Tesco v Morrisons – a pension-enrolment showdown

Morrisons 1980 - 2007 Logo

Morrisons 1980 – 2007 Logo (Photo credit: Wikipedia)

The Government officials charged with monitoring the success of auto-enrolment will no doubt be watching with interest the reported numbers enrolling into the Morrison’s and Tesco’s pension arrangements.

Both organisations have opted to provide their “eligible jobholders” with defined benefit pensions; the benefit members of Tesco’s scheme will receive will be a pension based on the average salary they earned while with the company, the Morrisons scheme provides a defined cash sum with which they can buy a pension individually. While the Tesco formula is generally reckoned to be the better,by pensions experts, it is likely that both will be perceived by staff as “good”.

The big difference in the way the schemes are presented to the unpensioned staff of these retailers is that Tescos are making membership of the scheme a condition of service while Morrisons are not.

Capita, who administrate the Morrisons scheme reported last week that some 5,000 staff had voluntarily joined the scheme in September. This is a phenomenal number and would, in normal times be hailed a great success. As many Morrison staff phone Capita’s helpline suggesting that there is a hardcore of staff interested in pensions throughout the organisation.

Tescos numbers are very different. As many as 200,000 staff will join their scheme when Tesco stages and it will be up to each member of staff to “cease membership”.

Commentators will be asking two questions. Firstly, how far will membership of the Morrisons scheme rise and how far will membership of the Tescos scheme fall.

Currently Morrisons have enrolled less tha 5% of their eligible workers (based on my assumption they have over 100,000 of such staff. The Government will be hoping that the number enrolling grows to at least 50%.

Tescos will undoubtedly see a number of staff “cease membership” but whether it reaches 50% is equally uncertain.

If the percentage of staff leaving the Tesco scheme and the percentage of Morrisons staff joining their scheme are roughly the same, Government may well feel that the auto-enrolment experiment is a waste of time. Morrisons will have proved that they have encouraged membership take-up through their Financial Education Program that “did the job”. If however September proves a spike in terms of membership and numbers of the original eligible population slows to a trickle then the Government will feel vindicated, provided that is, Tescos don’t see their scheme losing over half their members.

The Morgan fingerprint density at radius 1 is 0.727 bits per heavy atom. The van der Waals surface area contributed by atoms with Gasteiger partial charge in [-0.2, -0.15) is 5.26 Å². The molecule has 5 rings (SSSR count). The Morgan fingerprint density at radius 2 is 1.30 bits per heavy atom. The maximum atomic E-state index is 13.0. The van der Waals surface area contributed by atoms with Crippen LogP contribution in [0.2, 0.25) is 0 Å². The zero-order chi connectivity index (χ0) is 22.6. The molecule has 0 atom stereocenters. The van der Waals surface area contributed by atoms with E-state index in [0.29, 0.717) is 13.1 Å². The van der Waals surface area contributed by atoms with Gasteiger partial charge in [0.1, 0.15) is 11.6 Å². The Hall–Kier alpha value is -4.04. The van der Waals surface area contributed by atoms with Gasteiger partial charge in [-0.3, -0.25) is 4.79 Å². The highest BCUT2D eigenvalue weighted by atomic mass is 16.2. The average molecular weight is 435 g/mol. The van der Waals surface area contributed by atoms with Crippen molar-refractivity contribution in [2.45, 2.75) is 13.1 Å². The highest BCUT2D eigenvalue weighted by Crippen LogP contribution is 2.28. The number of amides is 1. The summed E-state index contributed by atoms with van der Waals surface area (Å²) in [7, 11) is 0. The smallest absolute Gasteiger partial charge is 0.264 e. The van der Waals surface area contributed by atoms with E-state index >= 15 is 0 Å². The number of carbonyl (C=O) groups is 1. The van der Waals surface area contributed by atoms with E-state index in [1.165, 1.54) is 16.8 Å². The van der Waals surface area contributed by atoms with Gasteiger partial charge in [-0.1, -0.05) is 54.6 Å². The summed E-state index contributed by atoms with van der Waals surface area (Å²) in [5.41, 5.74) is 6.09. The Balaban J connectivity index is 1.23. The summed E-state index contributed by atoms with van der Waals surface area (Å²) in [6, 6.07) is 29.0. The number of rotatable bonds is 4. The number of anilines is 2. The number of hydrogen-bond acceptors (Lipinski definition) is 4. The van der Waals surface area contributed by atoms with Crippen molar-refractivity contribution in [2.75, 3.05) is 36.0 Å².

Capita saw the 5000 people joining as a success, but for whom? If Morrisons keep enrolments below 10%, they will be at a huge competitive advantage over Tescos in terms of pension costs, especially if leakage from the Tesco scheme is less than 50%. The impact on the relative profitability of the two companies may also be analysed by the City.

In the longer term- eg after October 2017, the “hybrid transition period” used by Morrisons runs out. Staff who did not “opt-in” or who weren’t new hires from October 2012, will be auto-enrolled for the first time. However, over the next five years, the outlook for Morrisons appears good (at the  expense of the percentage of staff who chose not to join).

What Morrisons are doing is quite legal, they are using a little known concession in the auto-enrolment rules and have chosen to try to prove that with the right encouragement, staff will voluntarily join a good scheme in the sort of numbers who would remain under compulsory enrolment arrangement (with an opt-out clause).

For Morrisons it is heads we win heads we lose. A high take-up will prove they were right to make joining voluntary, a low take-up will boost their P/L.

Tescos have taken the moral high-ground. A high opt-out for them really will be a kick in the teeth for the behaviouralists who argue the power of inertia but it will be no bad thing for a supermarket currently suffering a rare poor period in profitability.

If Tescos retain a high number of staff in their scheme, it will have a meaningful impact on staff costs and thus profitability.

The stakes in this are high , not just for the members. The Government will be able to analyse the behaviour of a group of some 300,000 staff. What they will see is a massive case study for the future and a virtual referendum on private pensions.

If the results of opt-in versus opt-out are radically different, the strategic decisions taken by the management boards of the two companies will come under immense scrutiny not just from the Government but from shareholders and analysts.

Ultimately, a substantial difference in take-up may have unexpected consequences that could lead to a contraction of the labour force of the company that gets it wrong and the taking up of the slack by the company that gets it right.

Such is the impact of regulation. Such is the impact of pensions strategy.

About henry tapper

Founder of the Pension PlayPen,, partner of Stella, father of Olly . I am the Pension Plowman
This entry was posted in auto-enrolment, customer service, de-risking, defined aspiration, Financial Education, Management, Payroll, pension playpen, Popcorn Pensions and tagged , , , , , , , . Bookmark the permalink.

5 Responses to Tesco v Morrisons – a pension-enrolment showdown

  1. Pingback: Is there future for defined benefit pensions? | The Vision of the Pension Plowman

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